Hunting the Ice Giants

With the inner planets now gracing the morning rather than the early evening skies & Jupiter setting early in the evening, it is the ideal time to go hunting for slow moving Uranus & Neptune in their cold dark outer orbits. The timing is good, especially for viewing Uranus, with its current position being close to the Zenith (overhead) mid evening, in the constellation of Aquarius (the water bearer) & with Neptune not far away in Capricornius (the sea goat).

Finding Uranus

Uranus at Magnitude +5.9 will be just visible to the sharp eyed observer under clear dark skies (avoid moonlit nights and city lights) Neptune at Magnitude +7.9 on the other hand is almost twice as dim and cannot be seen with the naked eye. A good pair of 10×50 binoculars will allow you to locate both of these planets, however a telescope will be needed to see any detail.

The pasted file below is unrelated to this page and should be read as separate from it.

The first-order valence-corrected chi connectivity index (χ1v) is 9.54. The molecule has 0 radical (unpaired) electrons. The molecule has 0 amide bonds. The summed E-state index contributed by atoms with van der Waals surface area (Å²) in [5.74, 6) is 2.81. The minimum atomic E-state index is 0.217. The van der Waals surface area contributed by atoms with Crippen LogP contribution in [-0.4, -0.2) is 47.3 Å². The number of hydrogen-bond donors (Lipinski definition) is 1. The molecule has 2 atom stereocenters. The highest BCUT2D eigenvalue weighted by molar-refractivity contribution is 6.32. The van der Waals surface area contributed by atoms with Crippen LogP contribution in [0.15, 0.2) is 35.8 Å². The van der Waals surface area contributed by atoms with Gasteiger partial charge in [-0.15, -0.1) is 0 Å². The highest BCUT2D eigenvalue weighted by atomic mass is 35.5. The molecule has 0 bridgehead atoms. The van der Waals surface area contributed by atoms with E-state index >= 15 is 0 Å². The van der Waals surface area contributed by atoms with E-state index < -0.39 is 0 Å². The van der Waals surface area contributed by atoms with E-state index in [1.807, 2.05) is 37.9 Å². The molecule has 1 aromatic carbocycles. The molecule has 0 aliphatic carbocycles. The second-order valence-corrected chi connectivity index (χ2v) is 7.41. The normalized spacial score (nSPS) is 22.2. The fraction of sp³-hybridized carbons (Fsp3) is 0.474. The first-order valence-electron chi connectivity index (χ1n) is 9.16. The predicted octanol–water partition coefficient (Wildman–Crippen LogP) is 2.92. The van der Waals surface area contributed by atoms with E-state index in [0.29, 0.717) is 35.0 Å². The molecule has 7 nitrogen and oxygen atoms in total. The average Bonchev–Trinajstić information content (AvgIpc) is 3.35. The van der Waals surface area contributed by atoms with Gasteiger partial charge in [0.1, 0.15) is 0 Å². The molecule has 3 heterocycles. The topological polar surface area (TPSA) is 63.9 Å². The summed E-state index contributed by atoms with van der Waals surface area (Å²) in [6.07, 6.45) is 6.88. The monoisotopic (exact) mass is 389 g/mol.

Uranus (at 3 billion kilometers away) is in a good position to be found, located as it currently is about ½ way between the stars Phi Aquari & Lambda Aquari. These stars are close to the meridian (the central part of the sky) in the early evening soon after twilight.

With a moderate sized telescope or greater (150mm or 6 inchs) you will be able to see the Blue dot that is Uranus. However you will need Approximately 150x magnification to see the small aquamarine disk of the planet & the same goes for Neptune.

Unlike Mars, Jupiter and Saturn, there are no surface or cloud features to be seen unless you have a very large telescope and the season is right for storm formation on Uranus or Neptune.

Finding Neptune

Neptune (at 4.5 billion kilometers away) is a little harder to find, but once you have located the fainter but none the less distinctive triangle of Capricornius, locate the bright star (Magnitude 4.5) Iota Capricorni. Approximately 2 degrees (2 finger widths) away from this star and outside of the Triangle you will see the small deep blue disk of Neptune.

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